The Indian Ocean tsunami of 2004 claimed around 10,000 lives in India and around 2,30,000 in surrounding countries. Though rare, this one event has shown the whole world how disastrous tsunami can be. The major reason for the great loss in the Indian Ocean was lack of knowledge, observation networks and operating procedures to detect and monitor the tsunamis. Fortunately, Govt. of India was the first one to step forward and took a great initiative to establish “Tsunami Early Warning Centre” at Indian National Centre for Ocean Information Services (INCOIS), the first state-of-the-art warning centre in the Indian Ocean countries.
Since 2004 tremendous developments have been made in tsunami science and India has been improving its services adopting advances in science and technology. The Indian Tsunami Early Warning Centre (ITEWC) not only acts as national warning centre, but also as a “Tsunami Service Provider” responsible to provide services to all Indian Ocean Member States under the framework of UNESCO’s the Intergovernmental Coordination Group for the Indian Ocean Tsunami Warning and Mitigation System (ICG/IOTWMS).
Though the tsunami services have been improving through several initiatives, we are still facing challenges in limited observation networks, limited knowledge on tsunami risk, inadequate community response. The recent tsunamis of Indonesia in 2018 brought us another challenge of tsunamis that are triggered by other than earthquakes such as submarine landslides and volcanic eruptions which can wash away the near-source regions within a few minutes.
It should be noticed that from the history of past tsunamis, many causalities occurred not just by the factor of tsunami itself but also due to lack of knowledge and wisdom of the signs of tsunami in the communities This lack of awareness and preparedness by the local communities and the officials led to slow responsiveness by us towards tsunami and need to be addressed.
In December 2015, the United Nations designated November 5 as World Tsunami Awareness Day. Japan proposed this date, in honor of a true story from Japan: “Inamura-no-hi”, which means the “burning of the rice sheaves”. A villager from Japan noticed approaching disastrous tsunami resulted from major earthquake on 5 November 1854 and guided his fellow villagers to evacuate to higher ground by setting fire to his precious sheaves of rice, as a signal of warning. The World Tsunami Awareness Day is intended to serve to protect the precious lives of people, and thus it should be associated with an example of “traditional, indigenous and local knowledge and practices”.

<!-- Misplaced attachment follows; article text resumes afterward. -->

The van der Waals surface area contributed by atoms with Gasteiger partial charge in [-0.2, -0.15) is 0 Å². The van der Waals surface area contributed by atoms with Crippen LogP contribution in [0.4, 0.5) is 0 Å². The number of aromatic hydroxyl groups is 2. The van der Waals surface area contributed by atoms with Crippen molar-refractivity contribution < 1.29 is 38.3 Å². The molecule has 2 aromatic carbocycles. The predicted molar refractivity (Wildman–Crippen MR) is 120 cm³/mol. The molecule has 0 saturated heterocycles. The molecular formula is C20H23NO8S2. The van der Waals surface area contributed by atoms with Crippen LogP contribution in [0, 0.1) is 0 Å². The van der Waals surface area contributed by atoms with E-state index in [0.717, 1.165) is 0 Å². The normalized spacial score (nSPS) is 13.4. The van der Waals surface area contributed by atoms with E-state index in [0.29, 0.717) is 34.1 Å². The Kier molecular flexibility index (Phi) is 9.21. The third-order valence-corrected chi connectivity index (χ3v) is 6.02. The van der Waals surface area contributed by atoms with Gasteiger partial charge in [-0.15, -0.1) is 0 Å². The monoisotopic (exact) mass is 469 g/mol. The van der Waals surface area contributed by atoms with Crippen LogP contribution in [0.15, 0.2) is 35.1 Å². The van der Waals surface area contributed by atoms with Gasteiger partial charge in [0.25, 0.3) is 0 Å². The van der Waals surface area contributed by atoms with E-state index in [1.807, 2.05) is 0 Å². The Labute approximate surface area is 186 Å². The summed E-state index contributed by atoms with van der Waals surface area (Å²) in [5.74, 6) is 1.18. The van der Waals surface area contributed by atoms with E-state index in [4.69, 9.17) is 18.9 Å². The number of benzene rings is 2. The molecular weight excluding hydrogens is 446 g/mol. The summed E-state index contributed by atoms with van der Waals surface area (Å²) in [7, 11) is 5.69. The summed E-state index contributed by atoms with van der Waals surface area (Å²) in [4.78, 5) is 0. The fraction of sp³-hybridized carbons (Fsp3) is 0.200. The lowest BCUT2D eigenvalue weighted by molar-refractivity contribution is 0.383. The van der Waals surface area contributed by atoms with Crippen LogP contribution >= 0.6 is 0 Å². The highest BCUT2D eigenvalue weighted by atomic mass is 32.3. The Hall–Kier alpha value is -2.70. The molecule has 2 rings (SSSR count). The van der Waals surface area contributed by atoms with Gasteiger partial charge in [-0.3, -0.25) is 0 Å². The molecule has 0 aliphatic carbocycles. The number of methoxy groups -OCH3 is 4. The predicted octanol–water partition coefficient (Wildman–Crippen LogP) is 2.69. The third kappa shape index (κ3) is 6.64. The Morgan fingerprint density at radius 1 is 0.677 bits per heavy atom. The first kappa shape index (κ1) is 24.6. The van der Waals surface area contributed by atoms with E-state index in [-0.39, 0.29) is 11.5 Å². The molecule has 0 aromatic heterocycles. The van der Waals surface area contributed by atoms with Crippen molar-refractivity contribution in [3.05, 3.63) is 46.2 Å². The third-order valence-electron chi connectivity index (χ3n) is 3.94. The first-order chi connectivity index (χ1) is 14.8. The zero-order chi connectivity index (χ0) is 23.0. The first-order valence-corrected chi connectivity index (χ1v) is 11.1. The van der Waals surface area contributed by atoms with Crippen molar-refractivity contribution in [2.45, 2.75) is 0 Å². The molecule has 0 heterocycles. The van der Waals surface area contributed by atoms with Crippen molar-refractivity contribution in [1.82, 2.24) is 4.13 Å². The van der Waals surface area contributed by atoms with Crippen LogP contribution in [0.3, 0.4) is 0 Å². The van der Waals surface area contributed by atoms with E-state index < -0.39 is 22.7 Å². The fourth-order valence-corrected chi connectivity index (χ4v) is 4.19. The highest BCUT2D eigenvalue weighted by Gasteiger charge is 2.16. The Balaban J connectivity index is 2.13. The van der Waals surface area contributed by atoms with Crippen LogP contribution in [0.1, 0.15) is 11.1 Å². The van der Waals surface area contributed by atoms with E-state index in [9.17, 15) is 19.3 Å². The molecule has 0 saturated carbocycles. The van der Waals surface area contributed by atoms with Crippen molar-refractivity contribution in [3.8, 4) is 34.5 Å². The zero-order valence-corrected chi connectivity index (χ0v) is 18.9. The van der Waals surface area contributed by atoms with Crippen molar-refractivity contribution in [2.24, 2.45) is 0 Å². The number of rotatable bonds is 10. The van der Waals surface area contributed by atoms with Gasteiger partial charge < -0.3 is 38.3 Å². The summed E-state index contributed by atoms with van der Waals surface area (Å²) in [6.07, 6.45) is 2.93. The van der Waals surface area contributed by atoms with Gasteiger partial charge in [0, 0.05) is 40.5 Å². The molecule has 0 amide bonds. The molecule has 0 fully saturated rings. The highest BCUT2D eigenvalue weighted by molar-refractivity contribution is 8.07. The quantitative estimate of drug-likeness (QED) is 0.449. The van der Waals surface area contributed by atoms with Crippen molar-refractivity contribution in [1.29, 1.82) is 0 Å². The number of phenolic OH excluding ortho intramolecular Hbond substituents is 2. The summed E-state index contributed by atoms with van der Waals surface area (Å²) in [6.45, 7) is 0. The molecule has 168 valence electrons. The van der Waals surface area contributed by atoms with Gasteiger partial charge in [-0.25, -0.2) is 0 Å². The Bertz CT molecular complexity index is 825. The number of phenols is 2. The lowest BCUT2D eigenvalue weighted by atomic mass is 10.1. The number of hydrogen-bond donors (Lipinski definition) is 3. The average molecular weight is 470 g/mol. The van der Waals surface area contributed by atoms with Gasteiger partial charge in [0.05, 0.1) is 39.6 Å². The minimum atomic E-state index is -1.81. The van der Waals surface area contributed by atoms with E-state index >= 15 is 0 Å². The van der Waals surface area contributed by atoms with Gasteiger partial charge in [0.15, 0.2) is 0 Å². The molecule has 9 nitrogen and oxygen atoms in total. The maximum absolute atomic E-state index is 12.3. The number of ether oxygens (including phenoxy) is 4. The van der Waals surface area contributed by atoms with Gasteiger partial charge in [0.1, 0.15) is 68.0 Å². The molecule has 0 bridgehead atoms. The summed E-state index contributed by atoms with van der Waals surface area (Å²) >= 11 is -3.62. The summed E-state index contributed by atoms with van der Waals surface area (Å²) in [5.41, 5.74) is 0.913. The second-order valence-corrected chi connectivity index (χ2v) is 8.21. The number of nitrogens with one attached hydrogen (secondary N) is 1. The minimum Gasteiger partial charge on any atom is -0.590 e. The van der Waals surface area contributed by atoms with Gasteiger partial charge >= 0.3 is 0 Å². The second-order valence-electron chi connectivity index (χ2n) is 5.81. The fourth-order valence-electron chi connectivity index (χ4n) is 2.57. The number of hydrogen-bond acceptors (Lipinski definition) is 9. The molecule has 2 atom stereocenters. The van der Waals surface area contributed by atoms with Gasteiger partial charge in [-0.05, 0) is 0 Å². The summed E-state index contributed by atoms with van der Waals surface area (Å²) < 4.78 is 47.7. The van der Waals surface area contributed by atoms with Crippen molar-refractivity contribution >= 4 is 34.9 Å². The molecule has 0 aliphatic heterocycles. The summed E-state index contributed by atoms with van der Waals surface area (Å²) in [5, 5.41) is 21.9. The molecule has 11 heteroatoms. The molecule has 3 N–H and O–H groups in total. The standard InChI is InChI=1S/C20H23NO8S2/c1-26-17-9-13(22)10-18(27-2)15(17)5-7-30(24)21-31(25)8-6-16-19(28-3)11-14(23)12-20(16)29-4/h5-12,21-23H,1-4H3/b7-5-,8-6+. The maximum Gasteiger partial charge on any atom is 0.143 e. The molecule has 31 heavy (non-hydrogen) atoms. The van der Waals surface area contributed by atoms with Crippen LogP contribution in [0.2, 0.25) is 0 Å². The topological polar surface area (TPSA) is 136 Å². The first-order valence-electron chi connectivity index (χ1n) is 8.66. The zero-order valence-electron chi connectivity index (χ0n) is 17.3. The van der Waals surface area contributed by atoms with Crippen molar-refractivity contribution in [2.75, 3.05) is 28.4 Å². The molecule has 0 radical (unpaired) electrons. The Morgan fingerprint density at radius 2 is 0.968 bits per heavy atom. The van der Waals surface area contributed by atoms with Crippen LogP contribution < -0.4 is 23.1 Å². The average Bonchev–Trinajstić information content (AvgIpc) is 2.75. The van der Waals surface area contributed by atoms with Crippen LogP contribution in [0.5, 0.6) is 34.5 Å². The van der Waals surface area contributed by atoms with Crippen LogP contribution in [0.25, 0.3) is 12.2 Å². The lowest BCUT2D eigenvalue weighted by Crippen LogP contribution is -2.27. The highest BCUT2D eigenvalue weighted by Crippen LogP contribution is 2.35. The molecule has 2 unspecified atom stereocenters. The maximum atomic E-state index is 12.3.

The Sendai Framework highlights the need for improved understanding of disaster risk in all its dimensions of exposure, vulnerability and hazard characteristics; the strengthening of disaster risk governance, including national platforms. On par with such framework, in order to create awareness about tsunamis in general public, school children and disaster management community, INCOIS has been organizing many national & international workshops, trainings and seminars. Easily understandable publicity material on earthquakes and tsunamis in vernacular languages has been created and distributed to the general public. In 2021, World Tsunami Awareness Day promotes “Sendai Seven Campaign,” target (f), which aims to ‘substantially enhance international cooperation to developing countries through adequate and sustainable support to complement their national actions for implementation of the present Framework by 2030.’